• Freire MP
      • Weinberg AC
      • Lei Y
      • et al.
      Anatomic bladder neck preservation during robotic-assisted laparoscopic radical prostatectomy: description of technique and outcomes.
      bladder neck reconstruction,
      • Lee DI
      • Wedmid A
      • Mendoza P
      • et al.
      Bladder neck plication stitch: a novel technique during robot-assisted radical prostatectomy to improve recovery of urinary continence.
      posterior reconstruction,
      • Coughlin G
      • Dangle PP
      • Patil NN
      • et al.
      Surgery Illustrated–focus on details. Modified posterior reconstruction of the rhabdosphincter: application to robotic- assisted laparoscopic prostatectomy.
      anterior retropubic suspension,
      • Hurtes X
      • Roupret M
      • Vaessen C
      • et al.
      Anterior suspension combined with posterior reconstruction during robot-assisted laparoscopic prostatectomy improves early return of urinary continence: a prospective randomized multicentre trial.
      and lateral prostatic preservation.
      • van der Poel HG
      • de Blok W
      • Joshi N
      • van Muilekom E
      Preservation of lateral prostatic fascia is associated with urine continence after robotic-assisted prostatectomy.
      RALRP shows similar oncological outcomes with less postoperative urogenital dysfunction than retropubic RP.
      • Ploussard G
      • de la Taille A
      • Moulin M
      • et al.
      Comparisons of the perioperative, functional, and oncologic outcomes after robot-assisted versus pure extraperitoneal laparoscopic radical prostatectomy.
      The surgical outcomes of the RALRP can be enhanced by the application of the Retzius-sparing approach.
      • Lim SK
      • Kim KH
      • Shin TY
      • et al.
      Retzius-sparing robot-assisted laparoscopic radical prostatectomy: combining the best of retropubic and perineal approaches.
      With this approach, the Retzius structures including the Santorini plexus, puboprostatic ligament (PPL), endopelvic fascia, and neurovascular bundles, can be avoided via the pouch of Douglas.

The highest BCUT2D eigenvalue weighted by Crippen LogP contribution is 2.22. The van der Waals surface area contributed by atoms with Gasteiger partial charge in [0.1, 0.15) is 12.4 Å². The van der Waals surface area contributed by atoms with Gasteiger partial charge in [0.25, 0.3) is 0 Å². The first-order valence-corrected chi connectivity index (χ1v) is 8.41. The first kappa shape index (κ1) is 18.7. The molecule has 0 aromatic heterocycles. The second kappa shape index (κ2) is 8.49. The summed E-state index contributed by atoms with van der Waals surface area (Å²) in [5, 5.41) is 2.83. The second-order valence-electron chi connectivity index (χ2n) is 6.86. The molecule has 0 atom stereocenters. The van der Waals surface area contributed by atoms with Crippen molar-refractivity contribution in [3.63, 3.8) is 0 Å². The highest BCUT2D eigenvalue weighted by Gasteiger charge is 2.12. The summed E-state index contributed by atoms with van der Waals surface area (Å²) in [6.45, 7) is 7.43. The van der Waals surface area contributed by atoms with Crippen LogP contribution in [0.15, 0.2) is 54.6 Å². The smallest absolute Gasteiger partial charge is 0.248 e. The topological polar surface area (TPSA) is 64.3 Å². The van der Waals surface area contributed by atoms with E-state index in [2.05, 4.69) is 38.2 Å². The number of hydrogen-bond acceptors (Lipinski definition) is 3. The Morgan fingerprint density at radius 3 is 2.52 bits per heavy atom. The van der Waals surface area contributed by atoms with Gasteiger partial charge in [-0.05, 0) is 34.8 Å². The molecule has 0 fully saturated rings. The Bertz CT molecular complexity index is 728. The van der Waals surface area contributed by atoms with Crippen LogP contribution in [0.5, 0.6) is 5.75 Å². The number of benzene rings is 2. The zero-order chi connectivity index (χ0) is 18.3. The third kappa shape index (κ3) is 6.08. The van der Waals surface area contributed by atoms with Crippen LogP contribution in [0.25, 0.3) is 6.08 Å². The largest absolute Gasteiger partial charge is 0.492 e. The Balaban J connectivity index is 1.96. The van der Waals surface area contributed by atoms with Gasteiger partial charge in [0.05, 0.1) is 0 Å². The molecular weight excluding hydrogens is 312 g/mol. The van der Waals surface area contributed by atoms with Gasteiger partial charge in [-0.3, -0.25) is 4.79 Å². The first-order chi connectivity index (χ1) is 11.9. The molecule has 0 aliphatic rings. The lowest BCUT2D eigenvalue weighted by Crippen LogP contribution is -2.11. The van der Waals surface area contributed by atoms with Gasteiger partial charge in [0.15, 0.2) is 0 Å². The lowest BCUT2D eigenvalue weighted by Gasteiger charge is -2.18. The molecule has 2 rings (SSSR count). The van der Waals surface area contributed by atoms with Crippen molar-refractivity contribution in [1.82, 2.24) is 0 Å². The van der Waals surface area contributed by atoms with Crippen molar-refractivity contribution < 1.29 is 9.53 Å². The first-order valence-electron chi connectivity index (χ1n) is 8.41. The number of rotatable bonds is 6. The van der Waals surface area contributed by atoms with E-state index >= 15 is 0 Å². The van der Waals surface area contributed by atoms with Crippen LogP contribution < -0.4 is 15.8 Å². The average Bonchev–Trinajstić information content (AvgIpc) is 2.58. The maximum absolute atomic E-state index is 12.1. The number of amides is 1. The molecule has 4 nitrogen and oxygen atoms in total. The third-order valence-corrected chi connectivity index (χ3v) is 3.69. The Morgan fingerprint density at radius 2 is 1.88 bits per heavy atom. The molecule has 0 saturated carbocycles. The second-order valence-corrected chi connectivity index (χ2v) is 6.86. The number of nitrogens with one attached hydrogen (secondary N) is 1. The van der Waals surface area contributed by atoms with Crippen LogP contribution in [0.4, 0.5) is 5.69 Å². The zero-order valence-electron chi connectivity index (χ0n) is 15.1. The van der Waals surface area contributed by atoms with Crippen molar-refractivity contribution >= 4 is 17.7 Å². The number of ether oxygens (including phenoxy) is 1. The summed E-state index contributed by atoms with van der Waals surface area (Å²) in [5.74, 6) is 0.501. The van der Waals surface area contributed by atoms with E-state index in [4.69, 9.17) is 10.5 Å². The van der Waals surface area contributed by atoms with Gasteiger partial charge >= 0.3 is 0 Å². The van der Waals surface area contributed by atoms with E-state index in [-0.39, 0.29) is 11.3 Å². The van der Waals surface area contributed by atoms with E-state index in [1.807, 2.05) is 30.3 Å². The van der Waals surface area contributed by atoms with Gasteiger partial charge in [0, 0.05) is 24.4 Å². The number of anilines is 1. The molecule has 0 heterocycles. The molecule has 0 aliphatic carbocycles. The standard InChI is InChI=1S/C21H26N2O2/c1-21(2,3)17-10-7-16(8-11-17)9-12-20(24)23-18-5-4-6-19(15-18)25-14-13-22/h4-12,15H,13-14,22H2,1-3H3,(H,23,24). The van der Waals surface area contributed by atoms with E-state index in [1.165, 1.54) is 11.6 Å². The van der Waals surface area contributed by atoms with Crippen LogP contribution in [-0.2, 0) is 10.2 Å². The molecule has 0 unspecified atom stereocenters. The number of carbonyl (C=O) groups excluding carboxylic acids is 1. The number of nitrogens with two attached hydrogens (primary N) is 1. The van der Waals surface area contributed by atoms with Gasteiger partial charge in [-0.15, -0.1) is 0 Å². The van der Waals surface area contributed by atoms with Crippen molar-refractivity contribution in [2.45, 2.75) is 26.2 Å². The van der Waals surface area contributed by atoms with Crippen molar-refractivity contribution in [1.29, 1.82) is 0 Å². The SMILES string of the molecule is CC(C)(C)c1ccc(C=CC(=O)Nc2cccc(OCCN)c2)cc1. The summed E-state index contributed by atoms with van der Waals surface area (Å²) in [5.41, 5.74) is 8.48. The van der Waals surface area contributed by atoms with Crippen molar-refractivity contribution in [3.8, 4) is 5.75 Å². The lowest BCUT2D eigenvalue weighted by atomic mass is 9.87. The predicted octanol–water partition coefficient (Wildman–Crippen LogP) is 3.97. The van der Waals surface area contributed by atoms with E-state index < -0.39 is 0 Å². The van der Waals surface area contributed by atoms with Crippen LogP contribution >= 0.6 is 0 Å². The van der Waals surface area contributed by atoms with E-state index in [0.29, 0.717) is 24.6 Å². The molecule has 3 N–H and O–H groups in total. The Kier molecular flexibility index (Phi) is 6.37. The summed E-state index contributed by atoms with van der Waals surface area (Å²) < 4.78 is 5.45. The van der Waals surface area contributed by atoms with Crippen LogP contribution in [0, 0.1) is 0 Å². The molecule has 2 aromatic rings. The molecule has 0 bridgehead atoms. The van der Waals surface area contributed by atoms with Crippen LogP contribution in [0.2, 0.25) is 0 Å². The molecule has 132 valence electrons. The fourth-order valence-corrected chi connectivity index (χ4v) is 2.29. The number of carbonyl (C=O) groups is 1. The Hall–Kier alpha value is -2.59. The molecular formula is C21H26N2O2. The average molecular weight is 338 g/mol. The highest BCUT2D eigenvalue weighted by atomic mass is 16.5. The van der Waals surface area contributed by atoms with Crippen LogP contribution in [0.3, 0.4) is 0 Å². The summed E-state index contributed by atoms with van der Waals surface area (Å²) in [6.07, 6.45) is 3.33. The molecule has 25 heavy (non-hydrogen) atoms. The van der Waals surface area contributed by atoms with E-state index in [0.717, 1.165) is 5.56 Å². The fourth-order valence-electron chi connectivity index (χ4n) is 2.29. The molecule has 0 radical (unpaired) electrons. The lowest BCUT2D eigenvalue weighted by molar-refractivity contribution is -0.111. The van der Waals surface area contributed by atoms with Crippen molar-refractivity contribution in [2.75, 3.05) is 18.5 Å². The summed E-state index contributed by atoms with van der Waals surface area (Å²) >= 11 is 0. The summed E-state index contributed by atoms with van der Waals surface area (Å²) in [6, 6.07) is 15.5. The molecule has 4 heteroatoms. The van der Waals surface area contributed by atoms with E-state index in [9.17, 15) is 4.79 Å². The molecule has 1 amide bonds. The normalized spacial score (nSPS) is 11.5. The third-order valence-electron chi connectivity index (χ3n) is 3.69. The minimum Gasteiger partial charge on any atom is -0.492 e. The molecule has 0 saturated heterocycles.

• Galfano A
      • Ascione A
      • Grimaldi S
      • Petralia G
      • Strada E
      • Bocciardi AM
      A new anatomic approach for robot-assisted laparoscopic prostatectomy: a feasibility study for completely intrafascial surgery.
      ,
      • Galfano A
      • Di Trapani D
      • Sozzi F
      • et al.
      Beyond the learning curve of the Retzius- sparing approach for robot-assisted laparoscopic radical prostatectomy: oncologic and functional results of the first 200 patients with >/= 1 year of follow-up.
      Numerable variations in the size and shape of the prostate, fascial lining, ligamentous support, and neurovascular bundle related to the prostate have been reported to affect surgical outcomes greatly.
      • Lee SE
      • Byun SS
      • Hong SK
      • et al.
      Anatomical Analysis of Prostate and Surrounding Structures: Points to Consider during Radical Retropubic Prostatectomy.
      • Lee SE
      • Byun SS
      • Lee HJ
      • et al.
      Impact of variations in prostatic apex shape on early recovery of urinary continence after radical retropubic prostatectomy.
      • Song C
      • Doo CK
      • Hong JH
      • Choo MS
      • Kim CS
      • Ahn H
      Relationship between the integrity of the pelvic floor muscles and early recovery of continence after radical prostatectomy.
      PPL, one of the structures related to the prostate, has been known as a pyramid- or band-shaped structure and is a part of the urethral suspensory mechanism that anchors the membranous urethra to the pubic bone. Damage of the PPL during surgery is associated with the injury of the dorsal vein complex and the neurovascular bundle.
      • Steiner MS
      The puboprostatic ligament and the male urethral suspensory mechanism: an anatomic study.
      Therefore, the variation in the anatomy of PPL is one of the important factors that affect the outcome of prostate surgery. However, to date, no clear-cut anatomical suggestion to save the PPL and neurovascular structures during prostate surgery has been made.
      The initial report that PPL supports the bladder neck and is important for urinary continence after prostectomy,
      • Young HH
      The early diagnosis and radical cure of carcinoma of the prostate. Being a study of 40 cases and presentation of a radical operation which was carried out in four cases.
      has been followed by additional studies. However, the anatomical or functional study has been performed enough neither in the complete prostate removal cases nor in the PPL preserving cases during RP.
      While some researchers have obtained promising results regarding urinary continence following PPL-sparing RP,
      • Poore RE
      • McCullough DL